On the flipside, freelance writers understand the nature of their work, and the impermanent nature of such work acts as an incentive for them to provide compelling content to their client.

Most understand there are people waiting to pick up their gigs if they fail to meet expectations. As a result, they’re incentivized to produce excellent writing for job security as well as to expand their network and create job future opportunities. That means you can expect high quality—or at least a willingness to fulfill your expectations with detailed edits.

5. Outsourcing is scalable

Building a team of in-house writers requires some organizational structure, like who’s managing who, how bonuses are determined, and so on.

Assembling a team of freelancers, on the other hand, presents a far more simplistic and easily scalable alternative.

How so?

You can grow and shrink the size of this group as your company evolves over time. If your business succeeds beyond your wildest expectations, you’ll need a larger team; if your business needs to downsize, it’s a simple matter of reducing the number of freelance writers you employ.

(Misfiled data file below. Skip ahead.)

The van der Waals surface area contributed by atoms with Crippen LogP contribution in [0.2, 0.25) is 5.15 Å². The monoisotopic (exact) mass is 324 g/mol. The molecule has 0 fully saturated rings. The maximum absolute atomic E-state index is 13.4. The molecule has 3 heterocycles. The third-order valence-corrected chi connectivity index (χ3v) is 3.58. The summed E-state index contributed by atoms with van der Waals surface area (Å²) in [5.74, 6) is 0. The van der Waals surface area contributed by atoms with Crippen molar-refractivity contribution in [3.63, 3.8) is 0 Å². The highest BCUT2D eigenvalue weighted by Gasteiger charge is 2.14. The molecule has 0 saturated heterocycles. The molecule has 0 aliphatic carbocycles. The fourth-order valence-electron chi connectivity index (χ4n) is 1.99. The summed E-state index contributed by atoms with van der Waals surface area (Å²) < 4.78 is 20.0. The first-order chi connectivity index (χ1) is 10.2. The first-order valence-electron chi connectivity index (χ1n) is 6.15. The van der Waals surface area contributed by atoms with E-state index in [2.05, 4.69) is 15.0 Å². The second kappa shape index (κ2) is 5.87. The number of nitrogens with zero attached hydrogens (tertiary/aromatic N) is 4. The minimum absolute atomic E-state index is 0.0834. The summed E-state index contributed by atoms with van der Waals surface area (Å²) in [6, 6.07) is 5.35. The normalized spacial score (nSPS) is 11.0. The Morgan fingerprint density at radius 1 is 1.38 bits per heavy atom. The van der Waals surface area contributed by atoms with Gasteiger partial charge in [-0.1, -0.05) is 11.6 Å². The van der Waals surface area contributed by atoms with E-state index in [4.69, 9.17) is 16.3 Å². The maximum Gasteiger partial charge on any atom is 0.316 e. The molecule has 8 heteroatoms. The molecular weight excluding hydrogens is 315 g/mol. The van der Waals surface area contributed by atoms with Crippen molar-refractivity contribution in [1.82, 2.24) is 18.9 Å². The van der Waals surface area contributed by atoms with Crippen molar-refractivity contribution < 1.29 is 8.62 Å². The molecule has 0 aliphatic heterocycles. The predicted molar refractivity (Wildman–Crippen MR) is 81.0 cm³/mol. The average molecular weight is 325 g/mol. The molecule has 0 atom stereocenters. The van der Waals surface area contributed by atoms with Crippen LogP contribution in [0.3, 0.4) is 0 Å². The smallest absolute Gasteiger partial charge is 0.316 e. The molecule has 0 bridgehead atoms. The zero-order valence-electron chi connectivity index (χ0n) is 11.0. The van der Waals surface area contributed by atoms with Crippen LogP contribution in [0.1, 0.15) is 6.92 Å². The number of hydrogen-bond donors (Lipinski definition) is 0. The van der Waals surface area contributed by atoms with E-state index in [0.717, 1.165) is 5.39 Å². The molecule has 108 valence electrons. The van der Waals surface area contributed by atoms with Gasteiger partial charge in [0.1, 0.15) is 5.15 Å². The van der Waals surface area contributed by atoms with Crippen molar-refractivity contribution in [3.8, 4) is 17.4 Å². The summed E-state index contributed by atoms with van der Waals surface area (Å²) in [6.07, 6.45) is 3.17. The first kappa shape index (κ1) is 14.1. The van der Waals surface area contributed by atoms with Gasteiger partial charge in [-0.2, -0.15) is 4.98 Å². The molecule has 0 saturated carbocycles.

Not to mention, you’ve got technology on your side. Once you’ve identified solid freelance writers to work with, you can use organizational tools like Google Docs to Trello to manage different projects. And in case you need to communicate directly with writers, there are services like Zoom and GoToMeeting at your disposal.

Aside from appointing a manager or editor to commission projects from writers, you don’t need to worry about bureaucratic logistics like signing timesheets and approving vacation time and sick days. This makes outsourcing an efficient and scalable solution to growing your content strategy.


Dominating your market niche on the internet requires a lot of quality writing.

However, today’s workforce looks nothing like the way it did 50 years ago, as evidenced by the rising number of freelance workers in the U.S. and worldwide.

This evolution is to your benefit, as there’s never been a better time to outsource work, especially content writing. Given such a large talent pool of freelance writers online, outsourcing can help build your company’s online presence and simultaneously improve your profit margins.

Author Bio:

Joyce Chou is a Content Specialist at, a content platform that matches businesses with seasoned freelance writers. Apart from writing for’s blog, Joyce also contributes to other publications about digital marketing, personal finance, and business and ecommerce. You can reach Joyce on Twitter or LinkedIn.